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He was born on a Sunday; he likes work ready done.
If

you would get the chicks, you must coax the hen.
Pills must be swallowed without chewing.
It is well to leave off playing when the game is at its best.
The first step is all the difficulty.
Good bargains bring ruin.
On a fool's beard the barber learns to shave.
By candle light a goat looks like a lady.
In the end it will be known who ate the bacon.
In the tail lies the venom.
Every one feels his own burden heavy.
Every fool loves his bauble.
No grass grows on a beaten road.
When a thing is done, advice comes too late.
Nothing falls into the mouth of a sleeping fox.
To a bold man Fortune holds out her hand.
Love me little, love me long.
To wash an ass's head is but loss of time and soap.
To go to the vintage without baskets !
Loaves put awry into the oven come out crooked.
Flies do not light on a boiling pot.
A table-friend is gone when the table is bare.
Love and lordship like no fellowship.
Love, a cough, smoke, and money are ill to hide.

EXERCISES ON LESSON XXVIII.

Explain each of the proverbs. But before you think of trying to do so, tell me the meaning of every word in it you have not had before. What is a word the sign of? What is a written or printed word the sign of? Why is it necessary to know what words mean? You cannot answer these questions? Then, before you go onwards, read the Preface. Where is the Preface to be looked for? What is a Preface ? Can there be a Preface at the end of a book ?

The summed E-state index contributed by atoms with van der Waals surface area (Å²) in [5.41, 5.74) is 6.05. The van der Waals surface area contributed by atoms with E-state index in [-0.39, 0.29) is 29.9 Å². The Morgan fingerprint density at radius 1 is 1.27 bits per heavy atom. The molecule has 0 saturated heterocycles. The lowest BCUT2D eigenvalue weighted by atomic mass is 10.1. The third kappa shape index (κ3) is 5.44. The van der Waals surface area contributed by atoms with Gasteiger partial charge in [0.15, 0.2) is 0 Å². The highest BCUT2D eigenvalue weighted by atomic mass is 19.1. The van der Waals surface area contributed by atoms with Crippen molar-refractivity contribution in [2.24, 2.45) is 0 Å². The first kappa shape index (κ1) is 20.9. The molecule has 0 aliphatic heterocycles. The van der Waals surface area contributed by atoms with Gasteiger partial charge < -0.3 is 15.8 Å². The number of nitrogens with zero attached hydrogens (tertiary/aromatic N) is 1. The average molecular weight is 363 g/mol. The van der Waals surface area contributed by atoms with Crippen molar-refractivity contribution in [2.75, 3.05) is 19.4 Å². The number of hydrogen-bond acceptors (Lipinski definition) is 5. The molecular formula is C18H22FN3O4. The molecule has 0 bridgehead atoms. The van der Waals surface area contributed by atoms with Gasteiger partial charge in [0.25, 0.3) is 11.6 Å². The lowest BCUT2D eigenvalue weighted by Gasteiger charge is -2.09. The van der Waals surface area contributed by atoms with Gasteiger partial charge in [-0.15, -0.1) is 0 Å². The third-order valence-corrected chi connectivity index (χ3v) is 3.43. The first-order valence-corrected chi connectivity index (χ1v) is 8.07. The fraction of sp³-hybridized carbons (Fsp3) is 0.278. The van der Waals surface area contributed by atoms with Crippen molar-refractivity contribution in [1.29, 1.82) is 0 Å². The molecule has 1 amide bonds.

LESSON XXIX.

Nothing is done while anything remains undone.
No sauce like appetite.
No day so long but has its evening.
Lion-skins were never had cheap.
Better to stumble once than be always tottering.

There are calumnies against which even innocence loses courage.

Hunger looks in at the industrious man's door, but dares not enter.

Fortune can take from us only what she has given us.
Gluttony has killed more than the sword.
War makes robbers, peace hangs them.
The eagles does not hunt flies.
Love teaches asses to dance.
The ass that is common property is always the worst saddled.
The night brings counsel.
The hen's eyes are with her chickens.
The skin is nearer than the shirt.
Fear is a great inventor.
The greatest cunning is to have none at all.
The arguments of the strongest have always the most weighito
The big fishes eat the little ones.
Honours change manners.
Lawyers' houses are built of fools' heads.
Small presents maintain friendship.

The most cunning are the first caught.
Reasonings often banish reason.
The belly overrules the head.
What is true is not always probable.
The
eye

of the master fattens the steed.
He is a fool who makes a mallet of his fist.
The soul makes the music.
It is not enough to run, you must start in time.
The higher the rise, the greater the fall.
Take down a rogue from the gallows and you hang yourself.
The devil often lurks behind the cross.
There are good dogs of all sizes.
Two sparrows on the same ear of corn are not long friends.
It is the master-wheel that makes the mill go round.
Trim my beard and I will trim your top-knot.
A woman and a melon are hard to choose.
Foul linen should be washed at home.
Never mind losing a minnow to catch a salmon.
Set your sail according to the wind.
Turn your tongue seven times before you speak.